“Behold, I am that which must always overcome itself.”
Friedrich Wilhelm Nietzsche – Thus Spoke Zarathustra
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The desire to delve beneath the surface is a desire for knowledge and control. It backfires, and we end up besieged: as soon as we reach the inside, we are again confronted with another surface. Inside the grave there is no living soul; what lies buried is only the reminder of its absence.
Obsession is a will to power that always ends up besieged, haunted by its object. It zooms in on a target that, in principle, will escape its lens. If “the dream of reason produces monsters,” as Goya wrote, this lies in the fact the suspect has always already fled the crime scene, even if the culprit is caught red-handed, in flagrante delicto.
It takes some bravery to bring the criminal face to face with the victim—that is, to look into the mirror. At the end of obsession, we embrace the vanity of the world. If there is a world-to-come, surely it must be hell and not only heaven. Maybe perfection itself is the culprit, forever taunting us with ideas about the flaws, defects and decay of this world.
There is nothing as shallow as a surface. It repeats itself incessantly, eternally, and in this repetition all familiar forms become foreign to us. The only escape is the embrace in which I become a foreigner to myself: “Whatever I may create and however I may love it – soon I must oppose it and my love. Thus my will wills it.”
Baby, I can see your halo.
Mari van Stokkum and Errol Boon in conversation with Gabriel Rolt
Hola! Hallo! Halo!
As an artist, you must vow to yourself that freedom is more important than all else. Free of stigmas and dogmas you promise to your audience that you will be all that you can be.
As an artist, there is no yellow road to follow. Instead you might find yourself passing through shallow swamps, muddy waters, misty airways, salty oceans, lightless constellations or dense jungles. As an artist you must carve your own way to excellence. And sometimes all these different ways merge in Amsterdam to reach for the heavens.
These artists all carved their own way towards excellence. They came here through dense jungle, humid fog, muddy waters, shallow swamp, underground tunnels, mental mountains but they are here. And they are now.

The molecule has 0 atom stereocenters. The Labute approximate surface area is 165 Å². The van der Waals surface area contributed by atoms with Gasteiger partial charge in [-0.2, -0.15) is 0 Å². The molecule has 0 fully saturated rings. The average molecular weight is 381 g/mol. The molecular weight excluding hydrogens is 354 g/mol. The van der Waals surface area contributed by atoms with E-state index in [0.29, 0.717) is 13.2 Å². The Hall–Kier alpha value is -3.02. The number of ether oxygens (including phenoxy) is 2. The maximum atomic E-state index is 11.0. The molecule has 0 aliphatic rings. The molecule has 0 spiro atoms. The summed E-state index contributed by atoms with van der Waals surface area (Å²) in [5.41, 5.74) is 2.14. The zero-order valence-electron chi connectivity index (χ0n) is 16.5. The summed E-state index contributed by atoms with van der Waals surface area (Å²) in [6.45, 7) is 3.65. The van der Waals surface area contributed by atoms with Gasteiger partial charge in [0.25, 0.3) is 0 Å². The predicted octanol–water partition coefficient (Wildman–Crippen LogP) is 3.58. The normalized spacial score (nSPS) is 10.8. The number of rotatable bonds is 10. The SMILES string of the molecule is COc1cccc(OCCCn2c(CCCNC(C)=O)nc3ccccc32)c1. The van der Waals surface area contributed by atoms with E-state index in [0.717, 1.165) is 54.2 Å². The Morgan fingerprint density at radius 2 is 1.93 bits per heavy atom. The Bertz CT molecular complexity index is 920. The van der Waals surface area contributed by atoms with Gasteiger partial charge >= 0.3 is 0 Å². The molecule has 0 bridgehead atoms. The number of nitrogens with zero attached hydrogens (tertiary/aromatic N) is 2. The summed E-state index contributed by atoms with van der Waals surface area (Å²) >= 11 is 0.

The artist’s road to excellence may be littered with bears, zombies or lego pieces. And whilst being shoeless, penniless or shameless, you may encounter a swamp, glacier, jungle, concrete wall, glass ceiling or black hole. In fact, the roads these artists took to get here were fearlessly carved out by themselves because there was no road.
Hail to these artists. And to each of their haloes.
Niels Shoe Meulman in conversation with Gabriel Rolt
Mari van Stokkum (1993) is a philosopher who studied in Amsterdam and now lives in Münster, writing a dissertation on phenomenology and psychoanalysis. Although based on the soul, he is currently in the process of decaying.
Errol Boon (1992) is a philosopher who writes and teaches about various fundamental issues regarding art and society. Currently, he is affiliated with the University of Arts Utrecht, and working on the notion of ‘artistic truth.’
Niels Shoe Meulman (1967) is an Amsterdam based visual artist, known for his gestural paintings which reveal vivid traces of graffiti and calligraphy. He revolutionised the art of writing when he initiated the Calligraffiti movement, claiming “a word is an image and writing is painting”.
Gabriel Rolt (1977, Barcelona, Spain) is a curator. Rolt’s special interest in the emerging art scene led him to found Galerie Gabriel Rolt, an Amsterdam based art gallery that fostered the careers of an impressive stable of local and international artists. He subsequently was creative director of HERO gallery. In 2021, Rolt initiated the curatorial platform The Curators Room.